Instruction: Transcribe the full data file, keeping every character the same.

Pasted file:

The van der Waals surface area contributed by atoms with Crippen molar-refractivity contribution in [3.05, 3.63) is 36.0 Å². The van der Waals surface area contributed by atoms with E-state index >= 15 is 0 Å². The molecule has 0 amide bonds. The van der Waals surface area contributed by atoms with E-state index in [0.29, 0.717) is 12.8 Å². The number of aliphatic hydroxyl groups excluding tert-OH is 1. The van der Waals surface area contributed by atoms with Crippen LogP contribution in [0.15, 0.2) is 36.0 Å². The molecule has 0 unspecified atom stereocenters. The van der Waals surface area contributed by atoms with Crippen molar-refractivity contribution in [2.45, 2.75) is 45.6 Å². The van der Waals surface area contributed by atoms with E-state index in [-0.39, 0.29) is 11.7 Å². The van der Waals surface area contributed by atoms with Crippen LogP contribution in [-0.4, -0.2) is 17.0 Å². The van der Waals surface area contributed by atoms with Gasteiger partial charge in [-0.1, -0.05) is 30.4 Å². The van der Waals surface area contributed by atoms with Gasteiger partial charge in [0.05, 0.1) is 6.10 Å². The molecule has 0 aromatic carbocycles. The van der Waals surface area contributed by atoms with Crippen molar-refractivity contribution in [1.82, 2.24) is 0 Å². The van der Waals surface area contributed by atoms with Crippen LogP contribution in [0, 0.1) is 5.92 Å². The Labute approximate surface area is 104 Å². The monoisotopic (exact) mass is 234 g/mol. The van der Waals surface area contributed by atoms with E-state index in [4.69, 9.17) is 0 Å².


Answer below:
The van der Waals surface area contributed by atoms with Crippen molar-refractivity contribution in [3.05, 3.63) is 36.0 Å². The van der Waals surface area contributed by atoms with E-state index >= 15 is 0 Å². The molecule has 0 amide bonds. The van der Waals surface area contributed by atoms with E-state index in [0.29, 0.717) is 12.8 Å². The number of aliphatic hydroxyl groups excluding tert-OH is 1. The van der Waals surface area contributed by atoms with Crippen LogP contribution in [0.15, 0.2) is 36.0 Å². The molecule has 0 unspecified atom stereocenters. The van der Waals surface area contributed by atoms with Crippen molar-refractivity contribution in [2.45, 2.75) is 45.6 Å². The van der Waals surface area contributed by atoms with E-state index in [-0.39, 0.29) is 11.7 Å². The van der Waals surface area contributed by atoms with Crippen LogP contribution in [-0.4, -0.2) is 17.0 Å². The van der Waals surface area contributed by atoms with Gasteiger partial charge in [-0.1, -0.05) is 30.4 Å². The van der Waals surface area contributed by atoms with Gasteiger partial charge in [0.05, 0.1) is 6.10 Å². The molecule has 0 aromatic carbocycles. The van der Waals surface area contributed by atoms with Crippen molar-refractivity contribution in [1.82, 2.24) is 0 Å². The van der Waals surface area contributed by atoms with Crippen LogP contribution in [0, 0.1) is 5.92 Å². The Labute approximate surface area is 104 Å². The monoisotopic (exact) mass is 234 g/mol. The van der Waals surface area contributed by atoms with E-state index in [4.69, 9.17) is 0 Å².